Especially for users from the 3D printing sector, the question often arises as to why the z-axis is not motorized / automated in the lasers. Quick answer in advance: you don’t really need it, manually it is almost faster in my experience. But since it is a nice gimmick, which is also fully supported by both the motherboard and the firmware, here is a guide on how to implement this anyway.
Basically, you can of course build the complete mechanics yourself and create them with the 3D printer. I had neither the leisure nor the time, so I took a finished module. One like this one: AliExpress link. In addition, I needed a motor and a clutch for the threaded rod.
What I found very attractive about the above design was that the x-axis motor can be integrated directly and thus not too much additional weight is brought to the front of the holder of the laser module. So the weight is reasonably well balanced. The front retaining plate did not fit perfectly with the S9 module, I had to remove about 2 mm of material at the edges and drill slightly better placed holes. I used the laser for both. I drew the appropriate dimensions and then adjusted the holding module with the laser and cut out the holes.
As a motor I used a Nema 14 motor (Amazon link). I wanted to save as much weight as possible there. A Nema 9 stepper was unfortunately too weak for the mechanics. I 3D printed the holder. Since I didn’t want to change much on the original bracket (drilling, etc.), it is certainly not the best in design, but it serves its purpose. To be able to connect motor and threaded rod, I still needed a shaft coupling with 5 mm and 8 mm openings (AliExpress-Link). To operate the motor parallel to the other two axes, you still need a stepper motor driver module (I took an A4988 module ).
In order to have a reference point for the height adjustment, a limit switch was attached to the upper end of the z-axis. I intentionally took the upper end because from my perspective it makes sense to reference upwards, i.e., away from the workpiece. Otherwise, you could only perform a homing when the workspace is empty. Thus, the laser is always driven out of the way before the other axes are referenced. At the bottom end, I do not need a limit switch because I have measured the travel and stored it in the firmware so that the laser can never extend beyond the maximum (soft limits activated).
Finally, you need a sensor to feel the workpiece surface. For this, I used another limit switch and removed the metal bracket, so that only the small button remains. This sensor (“probe”) is used to stop when the material is reached.
Which mechanics are used exactly does not matter in the end. Only the following are important:
- Stepper motor for driving the z-axis
- Limit switch for referencing the z-axis upwards
- Limit switch / button as “probe” for palpating the surface downwards
The parts I created with the 3D printer can be downloaded here .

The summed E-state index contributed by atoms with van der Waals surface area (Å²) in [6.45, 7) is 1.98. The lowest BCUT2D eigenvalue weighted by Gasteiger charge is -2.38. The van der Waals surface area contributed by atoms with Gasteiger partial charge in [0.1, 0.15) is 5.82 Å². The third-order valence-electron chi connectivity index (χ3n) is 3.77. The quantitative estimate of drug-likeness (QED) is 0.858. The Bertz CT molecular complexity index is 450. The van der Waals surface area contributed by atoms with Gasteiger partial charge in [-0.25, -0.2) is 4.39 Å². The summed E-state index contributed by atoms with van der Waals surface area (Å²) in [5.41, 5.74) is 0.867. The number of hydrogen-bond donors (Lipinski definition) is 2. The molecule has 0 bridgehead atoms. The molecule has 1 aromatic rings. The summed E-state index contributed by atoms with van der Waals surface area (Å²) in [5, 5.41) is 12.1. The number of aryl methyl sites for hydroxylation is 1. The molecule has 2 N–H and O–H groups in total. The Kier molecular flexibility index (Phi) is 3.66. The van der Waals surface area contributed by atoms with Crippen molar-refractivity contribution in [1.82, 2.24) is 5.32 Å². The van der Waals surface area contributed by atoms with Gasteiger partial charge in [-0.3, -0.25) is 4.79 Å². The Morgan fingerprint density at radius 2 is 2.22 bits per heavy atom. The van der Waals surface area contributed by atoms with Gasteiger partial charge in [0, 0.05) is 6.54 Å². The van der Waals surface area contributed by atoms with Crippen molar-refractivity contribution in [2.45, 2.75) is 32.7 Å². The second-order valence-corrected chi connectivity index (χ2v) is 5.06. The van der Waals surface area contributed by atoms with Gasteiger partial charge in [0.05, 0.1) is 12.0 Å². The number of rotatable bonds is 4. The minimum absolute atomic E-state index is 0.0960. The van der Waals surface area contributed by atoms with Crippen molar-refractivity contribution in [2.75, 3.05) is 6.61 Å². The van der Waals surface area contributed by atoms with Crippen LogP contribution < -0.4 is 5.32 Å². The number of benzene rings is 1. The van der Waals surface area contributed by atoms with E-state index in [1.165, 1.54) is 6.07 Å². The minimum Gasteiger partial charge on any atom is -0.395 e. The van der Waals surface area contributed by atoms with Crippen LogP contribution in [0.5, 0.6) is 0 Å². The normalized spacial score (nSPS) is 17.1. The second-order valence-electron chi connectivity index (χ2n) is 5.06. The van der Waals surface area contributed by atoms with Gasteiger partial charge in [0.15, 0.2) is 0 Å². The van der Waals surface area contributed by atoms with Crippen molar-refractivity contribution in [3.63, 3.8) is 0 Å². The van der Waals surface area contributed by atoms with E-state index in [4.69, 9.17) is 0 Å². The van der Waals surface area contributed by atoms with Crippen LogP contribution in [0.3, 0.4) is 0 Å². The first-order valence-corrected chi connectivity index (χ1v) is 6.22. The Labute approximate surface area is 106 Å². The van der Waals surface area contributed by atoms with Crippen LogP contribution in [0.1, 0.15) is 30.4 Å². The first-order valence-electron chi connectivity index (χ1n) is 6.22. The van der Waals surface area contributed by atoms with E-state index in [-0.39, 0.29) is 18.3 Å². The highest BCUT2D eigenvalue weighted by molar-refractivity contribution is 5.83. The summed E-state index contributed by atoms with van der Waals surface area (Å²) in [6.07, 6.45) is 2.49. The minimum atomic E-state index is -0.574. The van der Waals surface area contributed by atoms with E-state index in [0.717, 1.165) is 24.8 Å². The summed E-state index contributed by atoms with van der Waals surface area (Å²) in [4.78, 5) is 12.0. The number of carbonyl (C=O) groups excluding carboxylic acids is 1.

Connecting the hardware
The connection should be simple. Three ports are required on the motherboard:
In my case, I only took a simple switch for the probe, without a debounce circuit as in the figure because it was easier to assemble. For such a switch, only two pins need to be connected: C to GND and NO to S. (C, NO (normally open) and NC (normally closed) are usually directly on the switch above the pins). The signal input on the board is typically pulled to 5V by a pull-up resistor and must be pulled to ground through the switch.
The control is relatively self-explanatory in itself, as it does not work differently than with the other axes. The only special thing is the automatic touching of the surface.
The firmware must allow homing of the z-axis. If my firmware (see this article) is used, this is already built-in. Otherwise, an update usually has to be carried out. My firmware is set so that the z-axis is not automatically homed (otherwise the procedure without z-axis would always fail), but you can start it manually. This happens with the command “$HZ” (“$H” stands for homing and if you want to home a single axis, you can attach its letter).
Before that, however, you should check all other settings: since it is (in my case) a different motor and of course a different translation of the movement via the spindle, the parameters must be set accordingly. In particular, these are:
- $3 = Direction port invert
- $23 = Homing direction invert
- $102 = steps / mm (steps per millimeter)
- $112 = max rate mm/min (maximum speed)
- $122 = max acceleration mm / s² (maximum acceleration)
- $132 = max travel (Maximum range of motion)
Here are my settings, but they can vary. If the laser moves in the wrong direction during homing or normal movement, the corresponding buttons must be activated. Right at the beginning, you should find out how many steps are needed for a millimeter of travel. To achieve this, you can give the command to drive 10 mm, and you measure how much he has actually moved. The value must be adjusted accordingly. This is also straightforward with the “Axis Calibration Wizard” from LightBurn (to be found in the Machine Settings). Once you have found out, you should measure the travel exactly and then also enter it.